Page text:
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Obstinate About Surviving

By (August 1, 2017) No Comment

Directed by Christopher Nolan
Warner Bros, 2017

Christopher Nolan’s Dunkirk is great, and will be held in the same regard as other great war films before it – Saving Private Ryan, All Quiet on the Western Front, Apocalypse Now and The Dirty Dozen. It’s moving and well-crafted and visceral. It knows its genre.

The movie manages its lean 107-minute runtime, in part, by avoiding a peacetime opening, or some tranquil moment before battle, wherein our characters get a chance to gab, show their bond, endear the audience to them. Dunkirk begins with a silence that’s quickly ruptured by gunfire. Bombs are dropped and soldiers scream, planes are shot down and crash into the water – it’s incredibly loud but, at the same time, has maybe a couple thousand words of dialogue and, in that respect, feels quiet, cerebral, more like a movie of the 1920s.

In late May and early June of 1940s, in the north of France, a swift and underestimated invasion by Nazi troops drove some 400,000 soldiers (of the British Expeditionary Forces, BEF, as well as French, Canadian, and Belgian troops) to the beach at Dunkirk. Winston Churchill launched Operation Dynamo, a rallying of civilian vessels to cross the English Channel and help evacuate the beach. Over 300,000 men were rescued in the effort (a feat due as much to the courage of civilians as to Adolf Hitler’s puzzling decision to hang back from the beach once he had all these guys cornered).

The men in the movie (every character is a man) emote little more than courage and conviction and fear and thus, in that respect, aren’t really characters. Or at least not very good ones. But the English cast is outstanding. Much of the praise being lavished on pop star Harry Styles is a bit tongue-in-cheek but he does well here as a flustered, nervous, whatever-it-takes twentysomething who’s obstinate about surviving. Tom Hardy’s soft-spoken pensive courage as a fighter pilot reaches a moving conclusion, and same goes for the mute Aneurin Barnard. But it’s Mark Rylance (winner of 2015’s Academy Award for Best Supporting Actor in Bridge of Spies), as an equally soft-spoken civilian boatman, who shines as one of the movie’s foremost talents on that side of the camera. The performances bear the weight of weak characterization – which I’d submit is Dunkirk’s only weakness – but it’s a necessary weakness, because any extra moment given to their shaping would have broken the tension, which is held, with slight ebbs, from the first scene to the last.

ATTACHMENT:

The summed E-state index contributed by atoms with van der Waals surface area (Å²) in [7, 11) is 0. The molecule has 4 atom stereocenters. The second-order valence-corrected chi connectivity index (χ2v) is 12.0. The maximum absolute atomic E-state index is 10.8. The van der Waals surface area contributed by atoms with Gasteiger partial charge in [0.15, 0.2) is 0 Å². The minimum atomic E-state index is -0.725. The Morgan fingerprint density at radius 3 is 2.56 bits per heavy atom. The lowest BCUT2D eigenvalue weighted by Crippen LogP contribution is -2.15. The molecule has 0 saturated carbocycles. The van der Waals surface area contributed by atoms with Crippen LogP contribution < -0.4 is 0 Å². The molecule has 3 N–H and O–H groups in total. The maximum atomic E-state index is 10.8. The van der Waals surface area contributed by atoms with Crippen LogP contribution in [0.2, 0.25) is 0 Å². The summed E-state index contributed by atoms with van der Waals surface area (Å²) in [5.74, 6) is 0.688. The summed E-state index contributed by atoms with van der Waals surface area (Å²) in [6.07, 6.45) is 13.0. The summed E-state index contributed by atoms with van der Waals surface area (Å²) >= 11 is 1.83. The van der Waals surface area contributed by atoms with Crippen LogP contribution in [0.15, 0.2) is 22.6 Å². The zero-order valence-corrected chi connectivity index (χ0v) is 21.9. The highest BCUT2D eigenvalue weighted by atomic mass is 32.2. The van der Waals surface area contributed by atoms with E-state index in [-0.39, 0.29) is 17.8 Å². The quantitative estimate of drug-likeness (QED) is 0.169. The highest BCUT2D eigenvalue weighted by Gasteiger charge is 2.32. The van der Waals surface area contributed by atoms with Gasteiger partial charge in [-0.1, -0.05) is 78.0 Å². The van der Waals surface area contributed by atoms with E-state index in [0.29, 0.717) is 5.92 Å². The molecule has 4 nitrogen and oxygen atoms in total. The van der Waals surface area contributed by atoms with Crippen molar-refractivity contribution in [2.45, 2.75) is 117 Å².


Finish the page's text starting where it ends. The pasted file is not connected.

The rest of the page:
When Sergei Eisenstein made his trilogy of films – Strike and Battleship Potemkin and October – celebrating Lenin and the Russian revolution he, too, had cardboard cutouts for characters (though they were thinner and way flimsier than Nolan’s here) as a reflection of not just the everyman aspect to what he was depicting – the idea that you, too, could be so bold – but also as a reflection of Lenin’s socialist notion that this isn’t about the individual. The revolution was a collective movement, Eisenstein was suggesting, by and for the people.

That’s not quite what Nolan is suggesting here but I do think that he’s using his flat characters for a similar purpose. Dunkirk is a celebration of courage, community, and country. The orchestral swell of stringplay when we see a fleet of civilian boats approach Dunkirk’s shore, as well as a voiceover recitation of Churchill’s vow to fight them here and there, are the film’s two emotional spikes. With characters who are basically just embodiments of fear and courage, the audience can project themselves, or somebody they know, into the situation and therefore, in a way, understand it a little better. These were just random people. Plucked from civilian life.